By Stephen Schlesinger
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Extra info for Act Of Creation: The Founding Of The United Nations
On more than one occasion, Roosevelt had ruefully acknowledged the resistance of both leaders to the idea. There was also the public controversy over the two extra votes for the Soviet Union in the world organization that Stalin had recently demanded at Yalta. There were hints in the newspapers of potential quarrels at San Francisco over the fate of colonial possessions, the admissibility of rogue nations, the right of the big powers to possess a veto, and sundry other items. Last, the shadow of a failed League of Nations hung heavily over the project.
Meeting. N. Charter. His first boss—until he took left in 1943—was also an estimable planner for the United Nations, Undersecretary of State Sumner Welles. Finally, the most extraordinary visionary of them all was President Franklin Roosevelt—followed by his equally heroic vice president, Harry Truman, who helped realize Roosevelt’s dream. S. delegation to San Francisco. These individuals, balancing peace with cold-eyed realism, especially with regard to the veto, erected a formidable structure.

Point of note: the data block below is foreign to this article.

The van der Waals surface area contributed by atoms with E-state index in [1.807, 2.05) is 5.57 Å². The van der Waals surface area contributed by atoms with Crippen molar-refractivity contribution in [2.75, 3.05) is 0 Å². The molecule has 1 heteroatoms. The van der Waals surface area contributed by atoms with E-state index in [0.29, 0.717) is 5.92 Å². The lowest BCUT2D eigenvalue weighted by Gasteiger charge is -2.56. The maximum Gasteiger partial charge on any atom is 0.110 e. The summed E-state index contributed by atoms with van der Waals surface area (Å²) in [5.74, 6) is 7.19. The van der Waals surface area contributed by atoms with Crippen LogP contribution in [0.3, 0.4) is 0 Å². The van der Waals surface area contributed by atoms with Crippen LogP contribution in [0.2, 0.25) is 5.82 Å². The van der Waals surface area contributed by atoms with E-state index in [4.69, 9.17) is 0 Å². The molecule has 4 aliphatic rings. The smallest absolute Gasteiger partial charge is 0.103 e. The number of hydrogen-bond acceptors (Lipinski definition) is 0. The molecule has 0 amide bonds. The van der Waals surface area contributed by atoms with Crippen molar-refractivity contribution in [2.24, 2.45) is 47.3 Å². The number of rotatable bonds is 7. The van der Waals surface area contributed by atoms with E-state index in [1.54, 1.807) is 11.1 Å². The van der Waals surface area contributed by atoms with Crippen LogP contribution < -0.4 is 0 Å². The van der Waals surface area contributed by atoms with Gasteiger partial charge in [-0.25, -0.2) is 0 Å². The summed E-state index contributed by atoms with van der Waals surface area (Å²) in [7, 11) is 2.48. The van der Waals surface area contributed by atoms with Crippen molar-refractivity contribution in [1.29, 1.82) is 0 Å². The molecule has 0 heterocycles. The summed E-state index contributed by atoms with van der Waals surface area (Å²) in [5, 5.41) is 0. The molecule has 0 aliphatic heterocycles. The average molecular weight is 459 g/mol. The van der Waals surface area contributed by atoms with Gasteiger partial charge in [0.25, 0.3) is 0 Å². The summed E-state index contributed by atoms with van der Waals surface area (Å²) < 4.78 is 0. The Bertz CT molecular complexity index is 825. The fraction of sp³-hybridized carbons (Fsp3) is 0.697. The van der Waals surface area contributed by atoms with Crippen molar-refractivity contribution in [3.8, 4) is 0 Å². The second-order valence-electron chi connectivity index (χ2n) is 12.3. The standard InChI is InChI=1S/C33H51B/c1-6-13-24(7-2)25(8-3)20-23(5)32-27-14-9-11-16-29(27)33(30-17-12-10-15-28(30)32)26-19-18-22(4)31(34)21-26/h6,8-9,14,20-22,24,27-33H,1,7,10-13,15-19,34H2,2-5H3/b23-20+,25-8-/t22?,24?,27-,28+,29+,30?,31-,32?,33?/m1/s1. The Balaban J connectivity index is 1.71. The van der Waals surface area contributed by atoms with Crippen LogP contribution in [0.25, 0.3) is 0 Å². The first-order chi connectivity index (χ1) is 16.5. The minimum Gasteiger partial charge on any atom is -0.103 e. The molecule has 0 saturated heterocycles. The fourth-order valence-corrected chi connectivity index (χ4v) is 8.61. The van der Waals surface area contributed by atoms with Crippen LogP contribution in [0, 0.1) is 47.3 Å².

That these men and women could fashion such a righteous journey in light of the League’s collapse, delegates’ squabbles, and a war itself, was remarkable. S. media. Despite abiding sympathy among thousands of the press corps, most correspondents refused to compromise on their reportage. Indeed, the New York Times under James Reston served as the official “leak central” during the entire affair. Reston reported in an unvarnished tone on the inevitable tussles, the strains felt by participants, the clashes between delegations, the struggles between Washington and Moscow.